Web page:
When you boil soy milk for a few minutes, bean curd skin, also known as yuba, will develop on the surface. It is then separated and dried from the soy milk.
The dried bean curd knots are a popular Chinese cuisine and can be used as a gluten-free, vegetarian option with great texture. The dried bean curd knots made from soybeans need to be rehydrated before it’s cooked.
They need to be soaked in hot water for at least 5 minutes to get them softer. These knots absorb the flavours of everything they are cooked in, just like tofu, so you need to add a few to flavoured broths and red-braised dishes to get the best taste out of this delicious dish.
Start by boiling the knots of dried bean curd for about 10 minutes, or until they have a pasta-like texture. Then drain the liquid. On the side, you can prepare the chilli oil consisting of red pepper flakes, sesame seeds, ginger, sesame seeds and garlic (optional) — fry until it turns golden brown.
The bean curd knots are sautéed for a few minutes in the chilli oil until slightly golden so that they can soak up the flavours. Finally, add salt and umami soy sauce, maple syrup for a delicate sweetness, and a drizzle of lime juice for flavour.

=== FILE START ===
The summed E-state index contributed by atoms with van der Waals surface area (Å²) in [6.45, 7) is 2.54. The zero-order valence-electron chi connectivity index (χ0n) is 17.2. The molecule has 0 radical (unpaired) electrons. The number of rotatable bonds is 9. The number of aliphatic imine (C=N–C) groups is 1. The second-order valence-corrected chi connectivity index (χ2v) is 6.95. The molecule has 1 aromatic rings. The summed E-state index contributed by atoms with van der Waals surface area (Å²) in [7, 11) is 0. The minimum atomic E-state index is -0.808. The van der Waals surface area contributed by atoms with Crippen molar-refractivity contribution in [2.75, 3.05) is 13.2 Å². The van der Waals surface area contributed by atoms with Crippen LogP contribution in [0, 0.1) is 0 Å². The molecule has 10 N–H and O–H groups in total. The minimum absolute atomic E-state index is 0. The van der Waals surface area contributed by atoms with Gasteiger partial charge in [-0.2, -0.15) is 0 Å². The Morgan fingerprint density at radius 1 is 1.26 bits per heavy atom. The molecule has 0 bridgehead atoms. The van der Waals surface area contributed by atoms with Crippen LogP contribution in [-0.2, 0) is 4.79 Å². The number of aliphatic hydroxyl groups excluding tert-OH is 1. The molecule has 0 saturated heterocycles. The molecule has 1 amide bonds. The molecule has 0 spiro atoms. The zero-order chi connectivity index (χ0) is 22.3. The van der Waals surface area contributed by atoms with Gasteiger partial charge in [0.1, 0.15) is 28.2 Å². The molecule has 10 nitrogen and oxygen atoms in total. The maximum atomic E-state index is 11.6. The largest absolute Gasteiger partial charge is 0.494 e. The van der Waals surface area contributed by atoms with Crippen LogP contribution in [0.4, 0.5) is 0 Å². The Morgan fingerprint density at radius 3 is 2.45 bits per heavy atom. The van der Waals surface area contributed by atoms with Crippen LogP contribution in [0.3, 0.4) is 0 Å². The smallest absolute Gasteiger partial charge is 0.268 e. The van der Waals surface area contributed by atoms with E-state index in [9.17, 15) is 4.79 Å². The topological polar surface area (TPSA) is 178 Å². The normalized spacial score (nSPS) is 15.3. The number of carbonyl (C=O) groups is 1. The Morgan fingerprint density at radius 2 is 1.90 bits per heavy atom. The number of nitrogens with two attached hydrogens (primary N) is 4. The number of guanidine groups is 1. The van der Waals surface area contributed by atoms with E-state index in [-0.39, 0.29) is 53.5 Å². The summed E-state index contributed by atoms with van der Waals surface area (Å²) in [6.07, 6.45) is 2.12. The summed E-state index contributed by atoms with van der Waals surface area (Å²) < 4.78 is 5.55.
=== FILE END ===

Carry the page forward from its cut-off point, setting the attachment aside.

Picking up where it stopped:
Sprinkle with green chopped onions and serve on the side with your favourite greens! Some people choose to go with Pak Choy. Other good alternatives include kale, spinach, or even broccoli.
Watch out! These bean curd knots are not only easy to make but are also spicy and flavorful.
Most of the benefits of the spicy bean curd knots come from its favourable nutritional profile, high flexibility, and inclusion in various diets, including those that adopt or require low-carb, grain-free, gluten-free, milk-free alternatives.
In short, it’s perfect for those that follow a vegetarian or vegan lifestyle (the use of onions and garlic is optional and based on personal preferences). The good news is, this amazing vegetarian or soybean product can be easily obtained from the supermarket in Malaysia.